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MKT 5815 Chapter 5 Analysis Brendan O’Neal

MKT 5815 Chapter 5 Analysis Brendan O’Neal...

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Brendan O’Neal MKT 5815 October 22, 2010 Chapter 5 Analysis Dr. Gene Landrum Hodges University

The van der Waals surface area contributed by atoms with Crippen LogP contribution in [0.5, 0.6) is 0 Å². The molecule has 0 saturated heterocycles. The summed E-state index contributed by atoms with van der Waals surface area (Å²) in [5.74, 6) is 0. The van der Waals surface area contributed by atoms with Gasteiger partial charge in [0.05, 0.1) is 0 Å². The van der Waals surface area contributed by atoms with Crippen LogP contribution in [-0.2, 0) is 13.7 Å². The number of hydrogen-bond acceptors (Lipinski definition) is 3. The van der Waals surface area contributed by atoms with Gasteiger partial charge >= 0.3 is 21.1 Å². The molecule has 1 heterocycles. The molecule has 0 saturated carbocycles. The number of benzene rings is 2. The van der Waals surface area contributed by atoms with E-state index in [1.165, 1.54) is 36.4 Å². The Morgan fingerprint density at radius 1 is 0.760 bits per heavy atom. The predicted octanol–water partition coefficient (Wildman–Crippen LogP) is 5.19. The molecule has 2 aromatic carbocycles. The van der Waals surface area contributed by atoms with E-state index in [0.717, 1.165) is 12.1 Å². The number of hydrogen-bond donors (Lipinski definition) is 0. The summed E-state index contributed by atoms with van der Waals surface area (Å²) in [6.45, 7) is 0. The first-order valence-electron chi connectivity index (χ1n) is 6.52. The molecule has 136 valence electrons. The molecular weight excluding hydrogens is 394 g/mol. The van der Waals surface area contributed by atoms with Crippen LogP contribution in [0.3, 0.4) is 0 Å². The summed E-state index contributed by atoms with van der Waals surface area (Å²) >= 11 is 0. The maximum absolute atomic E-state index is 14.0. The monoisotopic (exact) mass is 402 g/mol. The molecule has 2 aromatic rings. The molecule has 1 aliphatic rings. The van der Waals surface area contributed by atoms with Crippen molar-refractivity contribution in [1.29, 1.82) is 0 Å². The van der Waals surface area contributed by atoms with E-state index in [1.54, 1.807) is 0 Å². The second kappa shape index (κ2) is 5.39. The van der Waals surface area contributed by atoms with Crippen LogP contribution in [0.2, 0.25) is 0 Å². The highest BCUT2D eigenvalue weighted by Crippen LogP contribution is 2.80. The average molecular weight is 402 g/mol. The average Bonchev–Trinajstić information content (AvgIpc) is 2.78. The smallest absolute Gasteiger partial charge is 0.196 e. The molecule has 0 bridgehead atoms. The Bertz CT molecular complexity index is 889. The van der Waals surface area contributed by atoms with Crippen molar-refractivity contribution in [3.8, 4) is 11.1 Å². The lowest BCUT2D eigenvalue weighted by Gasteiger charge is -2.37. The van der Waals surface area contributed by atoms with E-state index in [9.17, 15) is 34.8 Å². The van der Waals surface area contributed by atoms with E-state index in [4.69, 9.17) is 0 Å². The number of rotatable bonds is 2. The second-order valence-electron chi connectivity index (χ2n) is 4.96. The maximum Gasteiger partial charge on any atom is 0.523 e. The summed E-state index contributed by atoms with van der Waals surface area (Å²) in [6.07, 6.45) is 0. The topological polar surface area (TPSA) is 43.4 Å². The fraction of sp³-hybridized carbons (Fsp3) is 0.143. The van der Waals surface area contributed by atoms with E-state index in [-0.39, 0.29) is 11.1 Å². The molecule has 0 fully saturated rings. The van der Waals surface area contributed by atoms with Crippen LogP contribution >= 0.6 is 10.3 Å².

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Segmenting the Business Market and Estimating Segment Demand Market segmentation is considered to be one of the most fundamental concepts in the field of marketing. It was first introduced into study by academia and recognized in practice by Smith in 1956; he distinguished market segmentation from product differentiation as a marketing strategy (Sausen, et. al., 2007). A market segment is a group of present or potential customers (individuals or organizations) that have a characteristic in common that is relevant in explaining and predicting a response to a manufacturer’s change in the current marketing climate or stimuli to which they are exposed (Hutt and Speh, 2009). To be considered a market segment, the target segment must fit a set of criteria: the segment must be distinct from other segments in the market; this is so that the differentiation in segments is able to be measurable and identifiable. Also, the segment must be accessible; it must be reachable through distribution channels and have a means of communication. The segment must also be substantial; its size should be able to justify the resources that an organization will devote to catering to the segment. The segment must also have unique needs from other segments within the market. This is to justify the need of differences in offerings throughout the market. The segments will need to respond differently to the unique products offered. Lastly, the segment must be durable; the segment must be able to maintain stability in a changing market and be able to minimize the cost that comes with frequent changes (Hutt and Speh, 2009).
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